Recently Chris Comerford and Pete Soderling published a provocative article in Computerworld titled Why REST security doesn’t exist. Their premise is that while good REST security best practices do indeed exist, developers just don’t seem to follow them. They attribute this to a combination of two things. First, REST lacks a well-articulated security model. Few would argue with this—REST, by virtue of its grassroots origins, suffers from a security just-do-it-like-the-web nonchalance that’s certainly done it no favors.
The second issue concerns developers who tend to rush implementation without giving due consideration to security. Truthfully, this is the story of security across all of IT, but with REST, the problem is especially acute. The REST style owes much of its popularity to being simple and fast to implement, particularly when faced with the interest-crushing complexity and tooling demands of the WS-* stack. It’s reasonable to think that in the enthusiastic dash to cross the working application finish line, that security is conveniently de-emphasized or forgotten altogether.
REST, of course, can be secured, and the author’s offer sound advice to accomplish this deceptively simple task. They recommend that API developers:
To demonstrate how easy it is to implement, I’ve constructed a simple policy for the Layer 7 Technologies SecureSpan SOA Gateway demonstrating their directives:
In this policy, I’m ensuring that the REST client is using SSL for three things: confidentiality, integrity, and server authentication. I could require client-side certificate authentication here, but instead I’m using HTTP digest, to emphasize the requirement to avoid using plain text HTTP basic or simple user keys. I’m authorizing access based on group membership here, restricting access to members of the sales group.
Finally, I’ve added a scan for cross site scripting attacks.
In the interest of deeper vigilance, I’m also searching for PHP and shell injection signatures. This is admittedly broad, but it covers me in case the developer of the service changes implementation without warning.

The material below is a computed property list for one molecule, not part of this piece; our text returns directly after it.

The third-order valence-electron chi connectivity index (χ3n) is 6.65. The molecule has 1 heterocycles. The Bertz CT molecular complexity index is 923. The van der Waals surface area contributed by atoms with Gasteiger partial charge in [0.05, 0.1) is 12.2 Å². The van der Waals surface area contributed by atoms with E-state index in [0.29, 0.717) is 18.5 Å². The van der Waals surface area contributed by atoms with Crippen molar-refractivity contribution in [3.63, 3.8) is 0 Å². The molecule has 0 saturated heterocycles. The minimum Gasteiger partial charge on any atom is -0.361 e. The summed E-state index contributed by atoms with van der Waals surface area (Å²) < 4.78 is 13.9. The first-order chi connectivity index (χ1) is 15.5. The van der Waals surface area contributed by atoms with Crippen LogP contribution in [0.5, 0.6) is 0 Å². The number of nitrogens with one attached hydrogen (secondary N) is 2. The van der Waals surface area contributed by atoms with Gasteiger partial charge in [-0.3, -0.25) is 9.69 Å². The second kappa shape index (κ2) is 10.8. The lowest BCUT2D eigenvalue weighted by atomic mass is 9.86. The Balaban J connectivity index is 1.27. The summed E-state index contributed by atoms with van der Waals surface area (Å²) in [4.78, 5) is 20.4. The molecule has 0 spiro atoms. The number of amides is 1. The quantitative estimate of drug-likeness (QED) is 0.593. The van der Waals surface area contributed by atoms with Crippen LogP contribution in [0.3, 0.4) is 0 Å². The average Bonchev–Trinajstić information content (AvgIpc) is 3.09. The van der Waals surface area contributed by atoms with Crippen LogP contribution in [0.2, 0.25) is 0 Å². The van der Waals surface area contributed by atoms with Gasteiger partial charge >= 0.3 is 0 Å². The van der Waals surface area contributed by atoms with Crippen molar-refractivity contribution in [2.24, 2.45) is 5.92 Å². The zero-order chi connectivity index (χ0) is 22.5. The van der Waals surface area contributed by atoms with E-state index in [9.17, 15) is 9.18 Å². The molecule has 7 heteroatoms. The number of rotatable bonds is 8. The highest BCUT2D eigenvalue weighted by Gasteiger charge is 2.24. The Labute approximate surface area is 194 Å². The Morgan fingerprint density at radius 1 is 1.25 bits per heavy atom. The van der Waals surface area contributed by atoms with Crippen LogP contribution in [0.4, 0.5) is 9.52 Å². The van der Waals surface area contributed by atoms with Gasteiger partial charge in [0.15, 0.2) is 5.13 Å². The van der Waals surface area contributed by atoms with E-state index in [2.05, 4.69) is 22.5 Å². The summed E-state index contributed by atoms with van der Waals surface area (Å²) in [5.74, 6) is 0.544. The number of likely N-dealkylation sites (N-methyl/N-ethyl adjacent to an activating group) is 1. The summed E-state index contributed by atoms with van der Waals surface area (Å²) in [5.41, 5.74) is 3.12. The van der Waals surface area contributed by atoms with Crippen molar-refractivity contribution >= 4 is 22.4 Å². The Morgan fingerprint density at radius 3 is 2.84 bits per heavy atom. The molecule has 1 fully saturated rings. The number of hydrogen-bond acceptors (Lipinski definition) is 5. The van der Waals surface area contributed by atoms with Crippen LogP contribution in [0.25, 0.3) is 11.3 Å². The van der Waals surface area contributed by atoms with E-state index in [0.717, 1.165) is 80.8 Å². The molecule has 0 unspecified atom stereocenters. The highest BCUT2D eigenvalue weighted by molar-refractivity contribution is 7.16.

This last point—that there is an explicit separation made between developers and the security administrators writing and enforcing policy—is an important one. Developers will be developers: some will be rigorous about implementing security best practices; others won’t be. The only way to manage this is to assume a defensive posture in service policy, both from the perspective of incoming transactions, but also around the services themselves. The best practice here is to externalize policy enforcement and assign dedicated security professionals to administer policy.
This defensive approach to securing REST services fits well with the spirit of Comerford and Soderling’s directives. It addresses, in particular, their point about leveraging peer-reviewed frameworks. This is precisely what Layer 7’s SecureSpan SOA Gateway is - a peer-reviewed security framework offering great depth of functionality. SecureSpan is undergoing Common Criteria Review of its implementation, as well as the entire development process for the product. We’re certifying to EAL4+, which is particularly rigorous. This provides assurance that the technology is sufficiently robust for deployment at the highest levels of military and the government. Common Criteria is an arduous process, and going through it demonstrates Layer 7’s deep commitment to security. You should not ever consider a security gateway—for REST, or for XML messaging—that isn’t undergoing the Common Criteria evaluation. Remember, Common Criteria is a necessary stamp of approval for governments around the world; it should also be a basic requirement for you.